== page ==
Music Review: Daft Punk: Random Access Memories (2013)


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Yes it’s finally here, what must be the most anticipated album of 2013 has reached it’s release, and boy is Daft Punk’s latest release, ‘Random Access Memories’, a game-changer, and for a number of reasons.

Firstly, it expands on the irrepressible feel-good sound of the first craftily released track and worldwide hit, ‘Get Lucky’, bringing not just the same sound again and again, but a variety of tunes, with everything from electronic instruments, to guitars, over to drum machines and actual drums, everything you could think of! Then come the guest stars, Pharell Williams, producer and rapper that enlightened the world with his falsetto vocals in ‘Get Lucky’, appears on a couple of tracks, the best on the album in my view, Chic guitarist Nile Rodgers provides a few riffs here and there that evoke his past work, in a great way. ‘The Strokes’ frontman Julian Casablancas, brings a slice of his band’s new electro sound to the table, and a duo of legendary producers, Giorgio Moroder and Paul Williams, are thrown in for good mixture, which all in all adds to a considerable mixture of talents and sound, but the French duo, Guy-Manuel de Homem-Christo and Thomas Bangalter pull it off, just.

What the listener gets is quite far from what one may have expected going into the album, and whilst there are a couple of duds, songs that on the first few listens of the album don’t really strike a chord with myself, overall the quality is high, both production-wise and of the actual song. To put it simply, this is the best-sounding, album I’ve heard in an age, and so you’d expect given that it took the duo over 5 years to craft together. But everything is put together like a perfect jigsaw, every piece and sound is carefully slotted in together, to create some masterful songs, that sound timeless, not aged, but carrying DNA strands from eras gone by, but then neither are they distinctively modern-day tracks, it’s strange to hear.

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Kicking off with opener, the great, ‘Give Life Back to Music’, is just a hint of what sounds are to come. It’s big, it’s loud, it’s out of control, but, most importantly, it sets the tone just right with its keys, interesting riff, beat and electronic ‘android’ voice, that Daft Punk are known for. This voice, fits the song completely, something which isn’t always the case in this album, that’s for sure. But the further the song progresses, the more entertaining it becomes, sounding care-free and a slice of happiness, again another theme that is evident in some songs, probably why this is released just before the Summer time.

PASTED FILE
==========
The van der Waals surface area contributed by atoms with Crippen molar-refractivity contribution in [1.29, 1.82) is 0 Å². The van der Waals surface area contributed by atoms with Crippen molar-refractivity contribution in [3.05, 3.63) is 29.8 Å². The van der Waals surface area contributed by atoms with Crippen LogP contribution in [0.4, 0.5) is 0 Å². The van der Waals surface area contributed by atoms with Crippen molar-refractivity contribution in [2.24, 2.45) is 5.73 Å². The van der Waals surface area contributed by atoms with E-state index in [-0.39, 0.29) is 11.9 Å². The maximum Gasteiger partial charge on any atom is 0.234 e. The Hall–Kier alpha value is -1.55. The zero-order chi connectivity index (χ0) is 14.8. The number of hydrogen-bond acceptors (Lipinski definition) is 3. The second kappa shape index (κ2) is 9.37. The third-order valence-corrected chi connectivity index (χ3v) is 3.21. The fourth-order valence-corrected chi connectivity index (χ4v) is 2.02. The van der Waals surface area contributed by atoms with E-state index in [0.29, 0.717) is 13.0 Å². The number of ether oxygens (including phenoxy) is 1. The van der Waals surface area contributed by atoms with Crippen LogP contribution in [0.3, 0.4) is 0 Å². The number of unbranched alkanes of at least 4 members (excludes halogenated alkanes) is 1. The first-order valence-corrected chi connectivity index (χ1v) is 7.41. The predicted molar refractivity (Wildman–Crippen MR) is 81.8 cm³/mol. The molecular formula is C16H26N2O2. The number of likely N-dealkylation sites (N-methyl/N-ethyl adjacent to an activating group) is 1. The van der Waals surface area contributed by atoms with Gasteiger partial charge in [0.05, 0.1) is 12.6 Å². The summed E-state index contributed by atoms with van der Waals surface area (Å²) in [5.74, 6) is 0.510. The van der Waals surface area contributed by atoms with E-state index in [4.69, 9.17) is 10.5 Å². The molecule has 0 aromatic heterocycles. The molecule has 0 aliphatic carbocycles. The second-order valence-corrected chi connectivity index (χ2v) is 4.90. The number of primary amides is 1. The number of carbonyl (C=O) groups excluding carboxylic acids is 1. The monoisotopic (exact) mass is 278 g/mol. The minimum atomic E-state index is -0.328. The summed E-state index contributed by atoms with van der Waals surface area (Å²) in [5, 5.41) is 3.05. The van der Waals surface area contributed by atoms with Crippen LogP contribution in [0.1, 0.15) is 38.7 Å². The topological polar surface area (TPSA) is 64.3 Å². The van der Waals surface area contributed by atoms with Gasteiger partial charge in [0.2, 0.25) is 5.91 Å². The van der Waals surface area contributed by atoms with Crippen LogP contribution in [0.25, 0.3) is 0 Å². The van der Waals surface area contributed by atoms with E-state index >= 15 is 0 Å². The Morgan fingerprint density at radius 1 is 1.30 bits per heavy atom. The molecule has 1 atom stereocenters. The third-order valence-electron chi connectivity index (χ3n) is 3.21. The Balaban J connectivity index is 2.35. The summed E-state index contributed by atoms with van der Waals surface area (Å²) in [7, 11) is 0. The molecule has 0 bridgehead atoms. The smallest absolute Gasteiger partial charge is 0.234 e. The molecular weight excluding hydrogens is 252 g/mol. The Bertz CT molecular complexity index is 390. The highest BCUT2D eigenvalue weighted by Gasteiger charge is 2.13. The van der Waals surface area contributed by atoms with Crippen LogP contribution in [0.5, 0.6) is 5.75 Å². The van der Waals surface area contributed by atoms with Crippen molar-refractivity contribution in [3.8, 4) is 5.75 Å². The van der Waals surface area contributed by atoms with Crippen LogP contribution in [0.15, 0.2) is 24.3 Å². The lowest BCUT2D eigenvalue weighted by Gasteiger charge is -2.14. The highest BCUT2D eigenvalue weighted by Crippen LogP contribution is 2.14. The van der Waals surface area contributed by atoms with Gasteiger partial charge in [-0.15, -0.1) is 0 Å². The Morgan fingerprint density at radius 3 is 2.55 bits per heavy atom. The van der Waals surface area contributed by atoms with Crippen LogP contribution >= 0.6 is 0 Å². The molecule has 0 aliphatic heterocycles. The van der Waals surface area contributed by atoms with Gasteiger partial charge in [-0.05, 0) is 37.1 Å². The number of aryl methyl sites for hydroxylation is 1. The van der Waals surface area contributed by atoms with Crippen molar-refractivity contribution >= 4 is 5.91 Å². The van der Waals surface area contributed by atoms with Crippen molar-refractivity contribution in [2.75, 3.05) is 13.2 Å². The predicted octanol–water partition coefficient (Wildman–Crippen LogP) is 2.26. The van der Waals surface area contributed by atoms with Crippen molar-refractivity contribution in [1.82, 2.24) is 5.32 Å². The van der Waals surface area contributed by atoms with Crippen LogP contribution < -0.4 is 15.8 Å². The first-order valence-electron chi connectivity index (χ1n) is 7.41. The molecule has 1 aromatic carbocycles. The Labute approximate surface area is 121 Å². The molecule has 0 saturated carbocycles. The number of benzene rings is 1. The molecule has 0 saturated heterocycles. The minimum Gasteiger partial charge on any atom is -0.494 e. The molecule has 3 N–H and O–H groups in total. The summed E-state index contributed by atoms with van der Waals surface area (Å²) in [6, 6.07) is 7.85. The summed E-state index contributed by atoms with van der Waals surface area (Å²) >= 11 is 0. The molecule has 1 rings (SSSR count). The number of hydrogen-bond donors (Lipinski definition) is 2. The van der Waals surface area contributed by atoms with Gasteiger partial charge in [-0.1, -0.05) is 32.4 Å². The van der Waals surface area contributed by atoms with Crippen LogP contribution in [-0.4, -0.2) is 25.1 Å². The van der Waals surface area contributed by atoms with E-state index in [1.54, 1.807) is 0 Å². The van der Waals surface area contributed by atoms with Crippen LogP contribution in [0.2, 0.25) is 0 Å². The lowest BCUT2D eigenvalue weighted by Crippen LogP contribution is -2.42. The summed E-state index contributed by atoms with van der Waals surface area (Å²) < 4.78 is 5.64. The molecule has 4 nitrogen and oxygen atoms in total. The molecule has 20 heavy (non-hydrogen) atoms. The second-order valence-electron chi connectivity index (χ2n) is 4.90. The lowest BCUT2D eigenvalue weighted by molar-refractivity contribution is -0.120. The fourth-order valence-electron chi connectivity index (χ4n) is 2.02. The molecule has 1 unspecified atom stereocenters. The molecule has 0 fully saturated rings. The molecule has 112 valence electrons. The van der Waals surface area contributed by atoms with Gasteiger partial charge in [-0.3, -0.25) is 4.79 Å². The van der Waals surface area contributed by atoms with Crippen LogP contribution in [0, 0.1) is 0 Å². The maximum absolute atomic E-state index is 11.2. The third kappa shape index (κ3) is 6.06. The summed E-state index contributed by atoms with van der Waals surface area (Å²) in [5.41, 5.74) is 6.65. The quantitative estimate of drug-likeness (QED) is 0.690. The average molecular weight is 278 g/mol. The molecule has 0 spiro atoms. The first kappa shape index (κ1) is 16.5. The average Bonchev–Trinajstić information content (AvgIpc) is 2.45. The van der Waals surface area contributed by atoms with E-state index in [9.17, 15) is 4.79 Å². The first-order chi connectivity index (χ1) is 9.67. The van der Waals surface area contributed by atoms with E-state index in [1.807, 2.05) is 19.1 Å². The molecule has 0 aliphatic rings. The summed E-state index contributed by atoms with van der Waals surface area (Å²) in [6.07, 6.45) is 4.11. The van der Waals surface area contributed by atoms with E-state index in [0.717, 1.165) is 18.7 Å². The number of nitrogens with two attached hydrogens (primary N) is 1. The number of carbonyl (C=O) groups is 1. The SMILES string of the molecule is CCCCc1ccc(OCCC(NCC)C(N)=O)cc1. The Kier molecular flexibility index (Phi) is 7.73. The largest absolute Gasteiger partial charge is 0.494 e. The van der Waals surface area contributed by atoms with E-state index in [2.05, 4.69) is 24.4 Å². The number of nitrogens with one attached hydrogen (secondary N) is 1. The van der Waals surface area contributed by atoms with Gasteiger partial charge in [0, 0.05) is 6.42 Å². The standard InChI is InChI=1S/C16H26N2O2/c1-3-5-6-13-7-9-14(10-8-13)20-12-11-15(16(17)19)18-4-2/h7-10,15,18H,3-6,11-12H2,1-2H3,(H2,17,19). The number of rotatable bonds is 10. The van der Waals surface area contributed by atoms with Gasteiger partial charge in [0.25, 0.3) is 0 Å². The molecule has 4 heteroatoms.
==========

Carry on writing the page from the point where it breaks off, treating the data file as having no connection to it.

It’s strange then, that the next song ‘The Game of Love’, is a strange mess of a song. It loses the momentum and pure catchiness (if that’s a word), of the opener, and just drifts with a grating robotic vocal, that I really dislike. It serves as a reminder that not everything Daft Punk touch, changes to gold. Next, is a piece of spoken word music, something I’m still divisive over, ‘Giorgio by Moroder’. It’s really weird, the producer simply talking over a developing dance riff, that eventually takes over, as he runs out of steam discussing his life, how he began to make music and why. I’m not sure if it’s Daft Punk’s interpretation of his dreams, or what, but it’s such a strange song to put third on your big album…

Then pops up another melodramatic slice of music, ‘Within’, which features another horrible electronic vocal. I don’t get the obsession with such instruments, as to me, it just sounds off-key and ill-fitting, given how good quality the rest of the production is on the album, and the music created, this all just lets it down for me, personally. So far, so average, right? Well, things begin to pick up with the introduction of Casablancas, on ‘Instant Crush’, a song that lays down the foundations for the album’s excellent middle part. Whilst his vocals, are just fine, but much, much better than the awful vocals of the past couple of songs, the song works well, incorporating a slice of Casablancas’ most recent ‘Strokes’, album’s sound in too. It’s very 80’s, and is a capable song, mainly included to act as a warm-up for my favourite song on the album.